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.. _sensor:
Sensor Drivers
The sensor subsystem exposes an API to uniformly access sensor devices.
Common operations are: reading data and executing code when specific
conditions are met.
Basic Operation
Fundamentally, a channel is a quantity that a sensor device can measure.
Sensors can have multiple channels, either to represent different axes of
the same physical property (e.g. acceleration); or because they can measure
different properties altogether (ambient temperature, pressure and
humidity). Complex sensors cover both cases, so a single device can expose
three acceleration channels and a temperature one.
It is imperative that all sensors that support a given channel express
results in the same unit of measurement. The following is a list of all
supported channels, along with their description and units of measurement:
.. doxygenenum:: sensor_channel
Sensor devices return results as :c:type:`struct sensor_value`. This
representation avoids use of floating point values as they may not be
supported on certain setups.
.. doxygenstruct:: sensor_value
Fetching Values
Getting a reading from a sensor requires two operations. First, an
application instructs the driver to fetch a sample of all its channels.
Then, individual channels may be read. In the case of channels with
multiple axes, they can be read in a single operation by supplying
the corresponding :literal:`_XYZ` channel type and a buffer of 3
:c:type:`struct sensor_value` objects. This approach ensures consistency
of channels between reads and efficiency of communication by issuing a
single transaction on the underlying bus.
Below is an example illustrating the usage of the BME280 sensor, which
measures ambient temperature and atmospheric pressure. Note that
:c:func:`sensor_sample_fetch` is only called once, as it reads and
compensates data for both channels.
.. literalinclude:: ../../samples/sensor/bme280/src/main.c
:language: c
:lines: 12-
The example assumes that the returned values have type :c:type:`struct
sensor_value`, which is the case for BME280. A real application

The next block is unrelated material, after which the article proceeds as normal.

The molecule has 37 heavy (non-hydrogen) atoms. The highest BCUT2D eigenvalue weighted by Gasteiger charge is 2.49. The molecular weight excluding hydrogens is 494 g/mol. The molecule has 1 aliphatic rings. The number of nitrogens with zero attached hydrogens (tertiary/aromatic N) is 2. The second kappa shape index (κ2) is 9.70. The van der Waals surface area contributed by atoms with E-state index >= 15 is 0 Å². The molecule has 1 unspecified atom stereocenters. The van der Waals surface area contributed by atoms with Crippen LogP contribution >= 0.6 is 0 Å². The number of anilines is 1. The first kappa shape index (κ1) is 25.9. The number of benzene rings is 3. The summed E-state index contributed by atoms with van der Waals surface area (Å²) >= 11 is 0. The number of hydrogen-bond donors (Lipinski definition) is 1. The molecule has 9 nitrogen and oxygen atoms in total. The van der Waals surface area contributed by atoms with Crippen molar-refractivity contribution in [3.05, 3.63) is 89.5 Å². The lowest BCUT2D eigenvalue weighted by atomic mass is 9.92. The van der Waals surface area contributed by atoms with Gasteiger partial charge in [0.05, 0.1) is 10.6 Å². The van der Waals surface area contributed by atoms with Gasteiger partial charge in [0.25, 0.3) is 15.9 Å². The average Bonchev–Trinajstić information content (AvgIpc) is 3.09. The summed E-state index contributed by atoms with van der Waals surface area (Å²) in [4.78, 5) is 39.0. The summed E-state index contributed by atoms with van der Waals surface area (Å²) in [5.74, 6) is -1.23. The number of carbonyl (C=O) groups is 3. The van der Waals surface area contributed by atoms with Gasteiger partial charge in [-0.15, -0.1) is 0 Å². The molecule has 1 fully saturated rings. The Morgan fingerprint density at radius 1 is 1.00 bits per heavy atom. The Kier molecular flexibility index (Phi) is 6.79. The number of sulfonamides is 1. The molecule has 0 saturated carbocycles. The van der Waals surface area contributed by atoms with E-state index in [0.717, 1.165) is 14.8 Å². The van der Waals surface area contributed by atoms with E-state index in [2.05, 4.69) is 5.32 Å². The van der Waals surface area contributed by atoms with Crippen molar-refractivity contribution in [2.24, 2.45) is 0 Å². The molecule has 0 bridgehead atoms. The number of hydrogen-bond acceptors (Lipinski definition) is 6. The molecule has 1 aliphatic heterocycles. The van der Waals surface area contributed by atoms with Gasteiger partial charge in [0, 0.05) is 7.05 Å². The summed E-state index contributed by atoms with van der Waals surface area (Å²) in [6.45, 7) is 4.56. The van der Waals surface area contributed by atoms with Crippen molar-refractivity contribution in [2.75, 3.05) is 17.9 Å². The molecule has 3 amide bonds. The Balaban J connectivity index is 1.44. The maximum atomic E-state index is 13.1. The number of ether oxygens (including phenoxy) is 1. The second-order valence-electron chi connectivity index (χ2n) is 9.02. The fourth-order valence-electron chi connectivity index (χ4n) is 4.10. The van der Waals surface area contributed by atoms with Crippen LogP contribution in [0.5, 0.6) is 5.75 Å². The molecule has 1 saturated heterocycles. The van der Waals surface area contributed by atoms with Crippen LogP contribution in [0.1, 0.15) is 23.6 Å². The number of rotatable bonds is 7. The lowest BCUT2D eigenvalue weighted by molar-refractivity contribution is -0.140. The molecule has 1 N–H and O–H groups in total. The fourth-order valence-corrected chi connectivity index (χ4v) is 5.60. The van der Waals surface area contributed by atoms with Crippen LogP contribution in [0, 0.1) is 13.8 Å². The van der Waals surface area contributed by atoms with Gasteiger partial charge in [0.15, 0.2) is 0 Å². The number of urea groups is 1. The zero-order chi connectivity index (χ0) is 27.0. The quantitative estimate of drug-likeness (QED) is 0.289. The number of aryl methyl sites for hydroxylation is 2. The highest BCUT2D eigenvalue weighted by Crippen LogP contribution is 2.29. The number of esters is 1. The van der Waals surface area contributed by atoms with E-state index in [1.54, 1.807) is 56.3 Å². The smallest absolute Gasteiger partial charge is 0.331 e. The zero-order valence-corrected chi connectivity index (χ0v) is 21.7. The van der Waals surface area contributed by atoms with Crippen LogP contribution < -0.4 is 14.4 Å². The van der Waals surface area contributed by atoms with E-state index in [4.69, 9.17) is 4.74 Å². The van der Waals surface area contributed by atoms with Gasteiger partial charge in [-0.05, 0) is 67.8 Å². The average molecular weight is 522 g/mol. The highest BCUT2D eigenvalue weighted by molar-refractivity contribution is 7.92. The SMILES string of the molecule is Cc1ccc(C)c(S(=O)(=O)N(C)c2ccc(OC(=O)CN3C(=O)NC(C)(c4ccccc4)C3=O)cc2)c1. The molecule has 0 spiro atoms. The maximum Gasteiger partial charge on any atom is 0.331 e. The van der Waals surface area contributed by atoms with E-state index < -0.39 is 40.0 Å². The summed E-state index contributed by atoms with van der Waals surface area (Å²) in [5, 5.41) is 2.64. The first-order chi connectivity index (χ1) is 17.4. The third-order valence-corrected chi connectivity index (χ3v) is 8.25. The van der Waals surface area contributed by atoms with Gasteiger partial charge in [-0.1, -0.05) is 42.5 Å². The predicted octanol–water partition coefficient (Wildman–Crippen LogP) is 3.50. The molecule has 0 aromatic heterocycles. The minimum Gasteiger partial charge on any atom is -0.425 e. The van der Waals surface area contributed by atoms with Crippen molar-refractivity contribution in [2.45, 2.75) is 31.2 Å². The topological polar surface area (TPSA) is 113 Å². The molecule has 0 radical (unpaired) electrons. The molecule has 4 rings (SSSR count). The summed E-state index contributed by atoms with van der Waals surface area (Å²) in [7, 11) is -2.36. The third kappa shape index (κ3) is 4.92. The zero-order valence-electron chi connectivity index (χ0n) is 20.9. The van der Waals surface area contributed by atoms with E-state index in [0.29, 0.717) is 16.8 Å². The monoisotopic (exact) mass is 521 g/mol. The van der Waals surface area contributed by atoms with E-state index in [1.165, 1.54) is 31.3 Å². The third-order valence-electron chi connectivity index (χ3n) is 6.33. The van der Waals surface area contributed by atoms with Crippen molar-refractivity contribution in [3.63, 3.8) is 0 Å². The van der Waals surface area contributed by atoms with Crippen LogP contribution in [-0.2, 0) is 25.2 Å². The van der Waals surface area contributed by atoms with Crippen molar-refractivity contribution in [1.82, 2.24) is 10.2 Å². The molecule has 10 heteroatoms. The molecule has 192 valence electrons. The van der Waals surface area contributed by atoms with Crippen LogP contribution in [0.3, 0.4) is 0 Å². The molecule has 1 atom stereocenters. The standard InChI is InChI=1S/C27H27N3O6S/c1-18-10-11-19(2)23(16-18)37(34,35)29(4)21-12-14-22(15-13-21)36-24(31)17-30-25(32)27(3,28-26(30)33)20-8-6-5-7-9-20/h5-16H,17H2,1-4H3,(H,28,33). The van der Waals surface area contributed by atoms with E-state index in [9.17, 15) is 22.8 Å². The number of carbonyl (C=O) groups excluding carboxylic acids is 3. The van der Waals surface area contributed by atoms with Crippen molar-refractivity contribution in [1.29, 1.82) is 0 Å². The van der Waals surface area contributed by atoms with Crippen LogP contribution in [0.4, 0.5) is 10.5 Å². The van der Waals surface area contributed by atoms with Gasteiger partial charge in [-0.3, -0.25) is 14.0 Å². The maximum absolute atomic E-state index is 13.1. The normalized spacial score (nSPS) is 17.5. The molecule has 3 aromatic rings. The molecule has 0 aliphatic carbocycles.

supporting multiple sensors should inspect the :c:data:`type` field of
the :c:data:`temp` and :c:data:`press` values and use the other fields
of the structure accordingly.
Configuration and Attributes
Setting the communication bus and address is considered the most basic
configuration for sensor devices. This setting is done at compile time, via
the configuration menu. If the sensor supports interrupts, the interrupt
lines and triggering parameters described below are also configured at
compile time.
Alongside these communication parameters, sensor chips typically expose
multiple parameters that control the accuracy and frequency of measurement.
In compliance with Zephyr's design goals, most of these values are
statically configured at compile time.
However, certain parameters could require runtime configuration, for
example, threshold values for interrupts. These values are configured via
attributes. The example in the following section showcases a sensor with an
interrupt line that is triggered when the temperature crosses a threshold.
The threshold is configured at runtime using an attribute.
:dfn:`Triggers` in Zephyr refer to the interrupt lines of the sensor chips.
Many sensor chips support one or more triggers. Some examples of triggers
include: new data is ready for reading, a channel value has crossed a
threshold, or the device has sensed motion.
To configure a trigger, an application needs to supply a :c:type:`struct
sensor_trigger` and a handler function. The structure contains the trigger
type and the channel on which the trigger must be configured.
Because most sensors are connected via SPI or I2C busses, it is not possible
to communicate with them from the interrupt execution context. The
execution of the trigger handler is deferred to a fiber, so that data
fetching operations are possible. A driver can spawn its own fiber to fetch
data, thus ensuring minimum latency. Alternatively, multiple sensor drivers
can share a system-wide fiber. The shared fiber approach increases the
latency of handling interrupts but uses less memory. You can configure which
approach to follow for each driver. Most drivers can entirely disable
triggers resulting in a smaller footprint.
The following example contains a trigger fired whenever temperature crosses
the 26 degree Celsius threshold. It also samples the temperature every
second. A real application would ideally disable periodic sampling in the
interest of saving power. Since the application has direct access to the
kernel config symbols, no trigger is registered when triggering was disabled
by the driver's configuration.
.. literalinclude:: ../../samples/sensor/mcp9808/src/main.c
:language: c
:lines: 12-